Optimising these tasks in a single chamber is at times difficult. Energy dissipation creates high shear zones in the feedwell, which are not conducive to the formation of the desired large flocculated aggregates. However energy dissipation within the feedwell creates the energy required to provide sufficient mixing of the feed and dilution water streams and to prevent feed short-circuiting. Thus if the incoming feed is “baffled” too much the feed simply drops out of the feedwell without adequate dilution and subsequent flocculation. Feed short-circuiting in thickener feedwells creates a number of serious operational problems including:
  • Excessive use of flocculant that increases operating costs and can lead to “doughnuts” forming in the thickened bed
  • Uneven distribution of feed into the thickener bed leading to possible torque and raking issues
  • Poorly flocculated feed exiting the feedwell that forms a plume on the surface of the thickener and results in solids carry over into the clean water launder
  • Decreased underflow density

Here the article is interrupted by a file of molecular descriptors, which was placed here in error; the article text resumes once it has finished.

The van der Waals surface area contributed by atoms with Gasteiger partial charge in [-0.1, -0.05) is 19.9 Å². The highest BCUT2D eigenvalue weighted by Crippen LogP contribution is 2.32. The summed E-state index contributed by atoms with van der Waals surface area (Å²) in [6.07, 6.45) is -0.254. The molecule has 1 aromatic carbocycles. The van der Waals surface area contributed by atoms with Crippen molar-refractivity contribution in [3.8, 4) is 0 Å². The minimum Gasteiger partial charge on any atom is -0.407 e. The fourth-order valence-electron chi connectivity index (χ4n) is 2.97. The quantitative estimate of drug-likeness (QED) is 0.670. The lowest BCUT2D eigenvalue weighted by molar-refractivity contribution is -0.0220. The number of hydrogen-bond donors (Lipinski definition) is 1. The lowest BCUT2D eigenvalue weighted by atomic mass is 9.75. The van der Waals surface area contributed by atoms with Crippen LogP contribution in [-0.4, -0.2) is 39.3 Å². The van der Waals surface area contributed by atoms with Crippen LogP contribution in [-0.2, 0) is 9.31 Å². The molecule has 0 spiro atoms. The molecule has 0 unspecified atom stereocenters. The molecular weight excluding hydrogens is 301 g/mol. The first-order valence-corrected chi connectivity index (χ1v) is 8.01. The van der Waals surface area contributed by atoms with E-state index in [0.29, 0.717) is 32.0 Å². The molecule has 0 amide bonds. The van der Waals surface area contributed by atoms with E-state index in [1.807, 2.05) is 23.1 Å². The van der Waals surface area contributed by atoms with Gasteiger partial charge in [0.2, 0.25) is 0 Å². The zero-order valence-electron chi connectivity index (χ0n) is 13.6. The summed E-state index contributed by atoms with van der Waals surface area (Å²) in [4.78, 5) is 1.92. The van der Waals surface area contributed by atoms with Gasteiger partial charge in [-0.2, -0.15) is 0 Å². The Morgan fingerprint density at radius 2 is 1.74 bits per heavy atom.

All of the above performance criteria and problems are accentuated when feedwells get larger in diameter. The Aspect Ratio Issue As thickeners get larger in diameter to accommodate ever-increasing throughputs their feedwells also increase in diameter, however feedwell depth does not increase in equal proportion. This has led to the use of high aspect ratio (diameter/depth) feedwells. In these feedwells, 8 m diameters and above, the tasks assigned to the feedwell of energy dissipation, feed dilution, flocculant formation and even distribution of the flocculated material become very difficult indeed. High energy in the incoming feed is required to maintain adequate mixing of feed, dilution water and flocculant but lower shear zones are required for aggregate growth. Ideally a two zoned feedwell is required, the upper zone having multiple directional dilution flows which maintain sufficient energy for the feed and dilution water to mix whilst a lower bottom zone has low shear levels which allows aggregates to grow to the optimal size and be evenly dispersed into the thickener body. The transfer of material from one zone to the next must also be even throughout the feedwell to prevent shortcircuiting. The Vane Feedwell A feedwell with an inner floor of vanes separating it into two chambers is the answer. The upper chamber is mixed using tangential feed entry and directional feed dilution whilst the lower chamber is maintained as a low shear zone that allows aggregates to grow prior to being evenly distributed into the main thickener body. Extensive development and modelling of this idea, and others, by Outotec has led to the design seen in figure 1. During the development phase Outotec, through their sponsorship of the AMIRA P266E “Improving Thickener Technology” project, engaged CSIRO’s Computational Fluid Dynamic modellers to verify and improve on the next generation design. The CSIRO observations from CFD modelling of the vane feedwell were: “The final geometry gave good feedwell performance by all modelled criteria. Sufficient auto-dilution flow was provided for good flocculation, and the dilution water was well mixed with the feed solids. The solid residence time was maintained by retaining the solids in the feedwell and the final discharge symmetry was good, although not entirely uniform. “In terms of the momentum and energy dissipation, the feedwell appears to be excellent. Very low values were given for the energy and momentum ratio, and this is despite the high feed solids and high dilution liquor flows. Although most of the feed energy was dissipated in the feedwell, the shear rates were moderate in most regions. Importantly the shear rates in the exit region were moderate, avoiding potentially disruptive aggregate breakage. “By keeping most of the energy dissipation and shear high in the feedwell, around the shelf and vanes, mixing was provided early in the flocculation process to aid flocculant dispersion and effective dilution. “In addition, the final configuration gave good turn-down in relation to throughput. However, the good turn-down required the feed velocity to be maintained at 1.8 m s-1. If the flow was turned down with a fixed inlet area, the resulting low flow velocity gave poor feedwell performance. It is therefore advised that methods for maintaining the feed velocity be investigated.” Conclusion The vane feedwell represents a significant step forward for thickener technology and is being applied today. Further improvements are always possible and Outotec continues its R&D efforts on feedwell innovation as well as many other innovations for thickener performance improvements.